Asian EV battle: India faces a wide chasm between Prime Minister Narendra Modi’s campaign to make sure all new vehicles sold in India are electric by 2030 and actual sales numbers. According to IEA, China registered 336,000 plug-in vehicles last year while India only saw 450 of these new vehicles hit its roads. (10/18)

NYC testing: General Motors plans to become the first company to test self-driving cars in New York City, in some of the world’s worst traffic, as traditional automakers battle technology titans to take the lead in the development of autonomous vehicles. GM will test Chevrolet Bolt fully autonomous electric cars, developed in conjunction with Cruise Automation, the autonomous car developer bought by the Detroit icon last year. (10/18)

NOAA on Thursday forecast a warmer winter from California through the Midwest to Maine. A colder than normal winter is predicted for southern Alaska, the Pacific Northwest, and the Northern Tier states. Normal temperatures are forecast for a thin swath of states from Indiana to Idaho. The big driver in the forecast is a La Nina weather event that is likely to develop next month. (10/20)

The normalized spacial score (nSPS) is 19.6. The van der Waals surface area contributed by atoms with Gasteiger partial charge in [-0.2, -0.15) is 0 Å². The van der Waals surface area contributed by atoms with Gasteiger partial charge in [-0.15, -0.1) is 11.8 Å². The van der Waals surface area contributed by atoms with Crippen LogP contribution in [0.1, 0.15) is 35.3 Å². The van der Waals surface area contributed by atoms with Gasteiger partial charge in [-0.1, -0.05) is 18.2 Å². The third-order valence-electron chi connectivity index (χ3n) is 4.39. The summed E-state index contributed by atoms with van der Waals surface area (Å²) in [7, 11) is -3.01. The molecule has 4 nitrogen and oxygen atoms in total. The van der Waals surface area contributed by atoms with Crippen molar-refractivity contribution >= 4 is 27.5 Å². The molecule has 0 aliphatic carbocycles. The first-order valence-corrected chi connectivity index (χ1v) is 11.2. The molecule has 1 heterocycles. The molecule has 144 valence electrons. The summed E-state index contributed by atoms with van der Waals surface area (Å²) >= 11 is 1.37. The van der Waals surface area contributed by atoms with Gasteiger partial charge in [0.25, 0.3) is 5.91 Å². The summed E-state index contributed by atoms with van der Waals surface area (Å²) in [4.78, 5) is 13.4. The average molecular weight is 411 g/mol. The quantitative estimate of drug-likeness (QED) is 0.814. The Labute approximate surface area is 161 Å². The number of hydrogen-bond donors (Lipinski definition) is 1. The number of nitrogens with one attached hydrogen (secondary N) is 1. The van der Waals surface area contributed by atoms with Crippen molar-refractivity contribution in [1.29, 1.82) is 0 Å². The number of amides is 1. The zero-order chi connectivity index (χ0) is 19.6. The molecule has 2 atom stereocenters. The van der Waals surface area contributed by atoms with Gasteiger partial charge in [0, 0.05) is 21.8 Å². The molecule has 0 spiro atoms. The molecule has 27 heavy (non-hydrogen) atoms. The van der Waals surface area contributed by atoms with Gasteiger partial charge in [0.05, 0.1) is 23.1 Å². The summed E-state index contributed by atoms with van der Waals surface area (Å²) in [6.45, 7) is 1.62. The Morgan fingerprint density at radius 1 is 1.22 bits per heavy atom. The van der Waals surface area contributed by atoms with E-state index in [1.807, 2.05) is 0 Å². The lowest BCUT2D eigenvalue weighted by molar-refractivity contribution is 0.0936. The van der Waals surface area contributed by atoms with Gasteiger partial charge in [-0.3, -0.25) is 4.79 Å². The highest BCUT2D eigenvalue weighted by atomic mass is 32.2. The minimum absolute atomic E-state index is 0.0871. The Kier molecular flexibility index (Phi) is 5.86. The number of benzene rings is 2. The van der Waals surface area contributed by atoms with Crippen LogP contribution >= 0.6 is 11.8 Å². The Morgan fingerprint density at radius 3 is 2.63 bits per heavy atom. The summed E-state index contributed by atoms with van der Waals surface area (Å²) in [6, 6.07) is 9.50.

Planting more forests and managing land use better could be the biggest natural climate solution, because nature could deliver more than 30 percent of the emissions reduction needed to curb dangerous levels of global warming—equal to the world completely stopping the burning of oil, according to a new study. (10/18)